When we got back to the Welcome Wench, we took our loot up to Lydia’s room and looked it over. There was a pile of currency, but also a hefty amount of items that would need to be appraised.

Ezekiel offered Kobort the chance of cashing out his equal share now, or returning with us tomorrow morning to see what else the moat-house held.

Kobort decided he wanted his share now…which meant we had to get all the loot appraised…and do MATH!

Kobort and Lydia took the amethyst he found in the frog, and the citrene gem and gold chain off the brigand leader to the money-changer’s for appraisal.

Mikael and Raven took the two bolts of fine cloth, the matched set of crystal goblets and flagon, and the little jar of oil to the merchant.

I took the four beautiful arrows to the blacksmith.

Nori was set to guard the room.

And Ezekiel announced that he had some questions to ask Osler the innkeep, so we told him he could count all the little copper coins when he was done talking.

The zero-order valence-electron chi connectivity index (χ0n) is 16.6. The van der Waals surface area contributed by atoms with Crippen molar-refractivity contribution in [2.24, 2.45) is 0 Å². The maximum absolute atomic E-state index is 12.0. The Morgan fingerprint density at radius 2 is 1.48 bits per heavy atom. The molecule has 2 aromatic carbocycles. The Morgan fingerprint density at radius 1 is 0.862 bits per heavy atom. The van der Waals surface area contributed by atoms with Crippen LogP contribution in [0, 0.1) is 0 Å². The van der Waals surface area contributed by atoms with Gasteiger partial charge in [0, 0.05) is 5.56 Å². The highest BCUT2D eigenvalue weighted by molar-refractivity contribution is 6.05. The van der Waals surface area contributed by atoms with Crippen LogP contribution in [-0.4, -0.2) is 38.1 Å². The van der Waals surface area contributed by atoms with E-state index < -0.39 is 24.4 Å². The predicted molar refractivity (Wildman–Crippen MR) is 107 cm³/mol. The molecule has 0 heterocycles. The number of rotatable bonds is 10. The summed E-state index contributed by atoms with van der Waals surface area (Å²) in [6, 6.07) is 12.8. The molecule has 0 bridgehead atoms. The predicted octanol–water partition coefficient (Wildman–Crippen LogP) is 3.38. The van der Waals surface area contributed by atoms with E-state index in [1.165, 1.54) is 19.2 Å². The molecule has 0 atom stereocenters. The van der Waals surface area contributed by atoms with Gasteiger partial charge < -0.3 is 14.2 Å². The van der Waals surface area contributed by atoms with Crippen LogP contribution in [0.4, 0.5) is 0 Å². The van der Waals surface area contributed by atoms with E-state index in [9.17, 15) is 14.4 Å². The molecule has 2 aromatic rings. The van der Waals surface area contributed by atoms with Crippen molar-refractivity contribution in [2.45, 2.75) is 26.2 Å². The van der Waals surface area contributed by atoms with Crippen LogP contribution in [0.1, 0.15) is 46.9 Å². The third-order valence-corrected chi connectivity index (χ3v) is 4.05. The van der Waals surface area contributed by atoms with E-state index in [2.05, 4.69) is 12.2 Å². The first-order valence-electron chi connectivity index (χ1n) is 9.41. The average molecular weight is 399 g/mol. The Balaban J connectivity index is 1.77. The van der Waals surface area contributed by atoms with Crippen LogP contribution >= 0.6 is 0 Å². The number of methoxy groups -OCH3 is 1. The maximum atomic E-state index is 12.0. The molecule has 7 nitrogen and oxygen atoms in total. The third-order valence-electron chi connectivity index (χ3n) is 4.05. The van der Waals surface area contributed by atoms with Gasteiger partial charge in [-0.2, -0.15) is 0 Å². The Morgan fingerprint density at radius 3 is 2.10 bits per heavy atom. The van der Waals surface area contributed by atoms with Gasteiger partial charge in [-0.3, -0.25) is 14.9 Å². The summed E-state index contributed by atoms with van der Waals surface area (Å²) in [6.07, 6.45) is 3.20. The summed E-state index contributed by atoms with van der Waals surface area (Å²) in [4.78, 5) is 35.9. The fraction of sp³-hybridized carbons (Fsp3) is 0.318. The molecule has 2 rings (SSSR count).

The blacksmith was very nice, and helped me look over the arrows. Given the care that went into making them, they’re probably magic – although we’d have to use “detect magic” on them to be sure. (The blacksmith suggested that Bern, the magic user at the tower, would do that for us – for a fee. That would come in handy if we didn’t have a druid “on staff.”)

When I got back to the inn, Ezekiel was elbow-deep in copper coins. He told me that Master Osler says a guest calling himself Spunwar claims to be “a sage” and has a habit of approaching new groups that stop at the inn. He’s been here a couple weeks, and hasn’t gone adventuring with anyone, so it’s hard to say what his game is.

By the time we finished counting coins (so many coins! And Ezekiel knocked over a stack once!), Kobort and Lydia were back.

Mikael and Raven arrived a little bit later. Apparently they went to the merchant first, and got a price of 15 gold for each bolt of cloth. Then they went to the weaver in town, who said (as a seller of cloth) it was probably worth 30 to 40 gold (per bolt).